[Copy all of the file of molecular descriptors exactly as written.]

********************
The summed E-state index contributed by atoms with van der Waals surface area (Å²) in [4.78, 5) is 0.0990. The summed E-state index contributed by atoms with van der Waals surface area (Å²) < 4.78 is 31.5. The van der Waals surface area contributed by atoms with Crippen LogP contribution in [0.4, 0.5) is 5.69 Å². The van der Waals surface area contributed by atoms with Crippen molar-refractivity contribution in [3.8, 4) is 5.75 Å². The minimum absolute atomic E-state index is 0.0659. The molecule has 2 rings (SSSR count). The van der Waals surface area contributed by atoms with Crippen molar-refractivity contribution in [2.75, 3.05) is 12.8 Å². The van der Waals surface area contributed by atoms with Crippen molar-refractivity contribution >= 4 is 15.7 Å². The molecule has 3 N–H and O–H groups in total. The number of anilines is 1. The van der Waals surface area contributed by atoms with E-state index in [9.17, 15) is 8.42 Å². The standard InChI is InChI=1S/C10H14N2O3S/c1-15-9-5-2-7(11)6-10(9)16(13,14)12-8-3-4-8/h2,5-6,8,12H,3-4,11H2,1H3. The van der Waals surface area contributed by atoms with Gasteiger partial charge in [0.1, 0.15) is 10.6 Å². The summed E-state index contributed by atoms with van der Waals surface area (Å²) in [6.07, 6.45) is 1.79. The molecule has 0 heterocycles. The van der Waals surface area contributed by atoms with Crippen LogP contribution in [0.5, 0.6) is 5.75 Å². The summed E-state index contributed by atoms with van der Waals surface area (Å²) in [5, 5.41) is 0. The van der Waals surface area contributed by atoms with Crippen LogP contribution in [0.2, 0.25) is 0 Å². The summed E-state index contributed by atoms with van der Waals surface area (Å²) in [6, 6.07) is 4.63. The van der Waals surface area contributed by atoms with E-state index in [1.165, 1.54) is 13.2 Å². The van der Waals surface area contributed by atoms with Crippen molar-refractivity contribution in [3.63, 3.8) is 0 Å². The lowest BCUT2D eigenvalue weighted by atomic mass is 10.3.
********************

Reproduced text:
The summed E-state index contributed by atoms with van der Waals surface area (Å²) in [4.78, 5) is 0.0990. The summed E-state index contributed by atoms with van der Waals surface area (Å²) < 4.78 is 31.5. The van der Waals surface area contributed by atoms with Crippen LogP contribution in [0.4, 0.5) is 5.69 Å². The van der Waals surface area contributed by atoms with Crippen molar-refractivity contribution in [3.8, 4) is 5.75 Å². The minimum absolute atomic E-state index is 0.0659. The molecule has 2 rings (SSSR count). The van der Waals surface area contributed by atoms with Crippen molar-refractivity contribution in [2.75, 3.05) is 12.8 Å². The van der Waals surface area contributed by atoms with Crippen molar-refractivity contribution >= 4 is 15.7 Å². The molecule has 3 N–H and O–H groups in total. The number of anilines is 1. The van der Waals surface area contributed by atoms with E-state index in [9.17, 15) is 8.42 Å². The standard InChI is InChI=1S/C10H14N2O3S/c1-15-9-5-2-7(11)6-10(9)16(13,14)12-8-3-4-8/h2,5-6,8,12H,3-4,11H2,1H3. The van der Waals surface area contributed by atoms with Gasteiger partial charge in [0.1, 0.15) is 10.6 Å². The summed E-state index contributed by atoms with van der Waals surface area (Å²) in [6.07, 6.45) is 1.79. The molecule has 0 heterocycles. The van der Waals surface area contributed by atoms with Crippen LogP contribution in [0.5, 0.6) is 5.75 Å². The summed E-state index contributed by atoms with van der Waals surface area (Å²) in [5, 5.41) is 0. The van der Waals surface area contributed by atoms with Crippen LogP contribution in [0.2, 0.25) is 0 Å². The summed E-state index contributed by atoms with van der Waals surface area (Å²) in [6, 6.07) is 4.63. The van der Waals surface area contributed by atoms with E-state index in [1.165, 1.54) is 13.2 Å². The van der Waals surface area contributed by atoms with Crippen molar-refractivity contribution in [3.63, 3.8) is 0 Å². The lowest BCUT2D eigenvalue weighted by atomic mass is 10.3.